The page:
Monday, December 31, 2018

The Top Ten of 2018

I haven't been very productive this past year.  Once again, I've written fewer posts than I did the previous year, with a couple of periods of months in which I wrote (or at any rate completed) nothing at all.  It's not like I don't have anything to say, it's just that I can't muster the initiative or energy to sit and write it down.  It happens to all writers, but that doesn't make me feel any better about it.

Ah well: one good thing about not writing so much is that it's easier to sort through the year's work and track which posts got the most traffic.  A surprisingly large number got more than 200 views.  Here are those which attracted the most attention.

10.  Where Do You Draw the Line?  (240)  I wrote quite a lot last summer, during the controversies over America's supposed lost civility.  The event that occasioned the most handwringing was the quiet and perfectly civil request by a restaurant owner that White House Press Secretary Sarah Huckabee Sanders take her business elsewhere.  I had, and still have, more questions than answers on the subject; not so much about Sanders, who as a dedicated Trump apparatchik ought not to be served anywhere, as about the principles which ought to guide the refusal of service or other interaction with those we disapprove of.

9. How to Be Good  (241)  Betty Smith's novel Joy in the Morning improved my mood at a time when I sorely needed it.  (Well, I nearly always need it these days.)  Here's why goodness in fictional characters is so important.

8.  You $@#!&% Kids Get the #%&! Off My Mother#@%&* Lawn! (248)  Some uneasy reflections of the widespread use in edgy social media of the F-word.

7.  But What About the Whataboutism, Huh?  (250)  Also last summer, accusations of "whataboutism" flew thick and fast in the discourse over civility and in claims about Russian interference in American elections.  Like incivility, accusations of whataboutism are used on all sides.  In this post I clear away the confusion. You're welcome.

6.  If You Don't Know, I'm Certainly Not Going to Tell You!  (258)   Why, and how, people delight in talking past each other in a variety of spheres.

5.  It's Not What You Know, It's Who You Know  (279)  A theologian of the Force mistook story for proof, confusing happy endings with the way the real world works.

4.  Kindness Is Not Enough  (284)  This one got a boost because I chose it as my representative post in Vagabond Scholar's Jon Swift Memorial Best of 2018.  Now that I've seen the documentary Won't You Be My Neighbor? I'm even more sure that Fred Rogers's adult fans are dishonoring his legacy and his memory.  For example, one of Rogers's PBS colleagues said in the film that she was shocked when he told her that adults have a responsibility to protect children.  She just couldn't wrap her head around that radical, extreme idea.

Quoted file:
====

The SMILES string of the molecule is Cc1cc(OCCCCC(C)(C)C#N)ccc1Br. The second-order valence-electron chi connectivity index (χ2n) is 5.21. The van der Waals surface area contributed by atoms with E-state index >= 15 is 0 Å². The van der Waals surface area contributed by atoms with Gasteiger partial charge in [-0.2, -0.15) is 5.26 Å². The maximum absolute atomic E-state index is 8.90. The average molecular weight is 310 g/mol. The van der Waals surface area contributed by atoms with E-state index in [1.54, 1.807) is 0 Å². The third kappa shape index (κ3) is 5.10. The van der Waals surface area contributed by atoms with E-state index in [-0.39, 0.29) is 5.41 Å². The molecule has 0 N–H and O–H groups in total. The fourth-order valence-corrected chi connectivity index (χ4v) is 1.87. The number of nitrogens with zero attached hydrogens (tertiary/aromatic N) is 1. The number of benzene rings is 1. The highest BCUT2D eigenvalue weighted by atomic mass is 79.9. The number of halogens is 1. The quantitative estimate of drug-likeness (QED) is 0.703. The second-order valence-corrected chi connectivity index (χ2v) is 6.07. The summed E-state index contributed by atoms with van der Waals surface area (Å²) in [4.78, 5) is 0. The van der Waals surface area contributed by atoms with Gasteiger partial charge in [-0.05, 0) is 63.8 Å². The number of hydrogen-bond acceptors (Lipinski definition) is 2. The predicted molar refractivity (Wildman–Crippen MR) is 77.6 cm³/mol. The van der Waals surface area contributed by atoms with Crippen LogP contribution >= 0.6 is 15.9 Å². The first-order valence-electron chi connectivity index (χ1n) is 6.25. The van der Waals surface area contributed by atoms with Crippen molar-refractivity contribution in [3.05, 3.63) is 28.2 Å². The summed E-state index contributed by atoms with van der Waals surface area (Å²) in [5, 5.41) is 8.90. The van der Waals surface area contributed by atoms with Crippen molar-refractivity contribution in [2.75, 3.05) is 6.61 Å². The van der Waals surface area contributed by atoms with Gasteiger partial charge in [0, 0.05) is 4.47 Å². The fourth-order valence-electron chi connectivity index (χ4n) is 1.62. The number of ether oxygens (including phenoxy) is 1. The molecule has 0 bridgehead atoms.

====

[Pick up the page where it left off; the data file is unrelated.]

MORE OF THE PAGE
(It's not nice to say, but one thing that bothered me as I looked through what other bloggers chose for their best posts, was how often they consisted of childish parodies of folk or popular songs to make them mock So-Called Donald Trump.  It's one thing to vent like that, and quite another to choose it as your best work of the year.)

3.  Dude, I'm a Lesbian and Gay Academic  (369)  The first of three posts I wrote about Toni A. H. McNaron's Poisoned Ivy: Lesbian and Gay Academics Confronting Homophobia (Temple UP), a 1997 survey of homophobia in academia.  On the whole I liked it a lot, but I was bemused by some strange historical lapses in her account.

2.   Hold That Thought (539)  Some ruminations about Louise Erdrich's latest novel, an exchange on Facebook with a Christian Facebook friend about the doctrine of plenary verbal inspiration of the Bible, and the uses even liberal Christians make of their scriptures.

1.  Rorschach Snapshots  (546)  A beautiful photograph of a young Brazilian boy enraptured by New Year's fireworks went viral last January, and I was struck by the wildly varying interpretations people made of the situation, the boy's feelings, and the Meaning Of It All.  Unfortunately the tweet linked to the photo is now gone, but I've had occasion to write before about the way people "read" images, and I probably will again.  And here's a good article about the photograph and the responses to it.

Thursday, December 27, 2018

Vagabond Scholar's Jon Swift Memorial Best of 2018

Once again, Batocchio has posted his annual Jon Swift Memorial Roundup, carrying on the good work of the late Al Weisel, alias Jon Swift.  Bloggers choose their own favorite post of the year, and Batocchio posts them.  I'm in there, of course, but so are a good many other writers you might not have heard of.  Take a look and see what you think.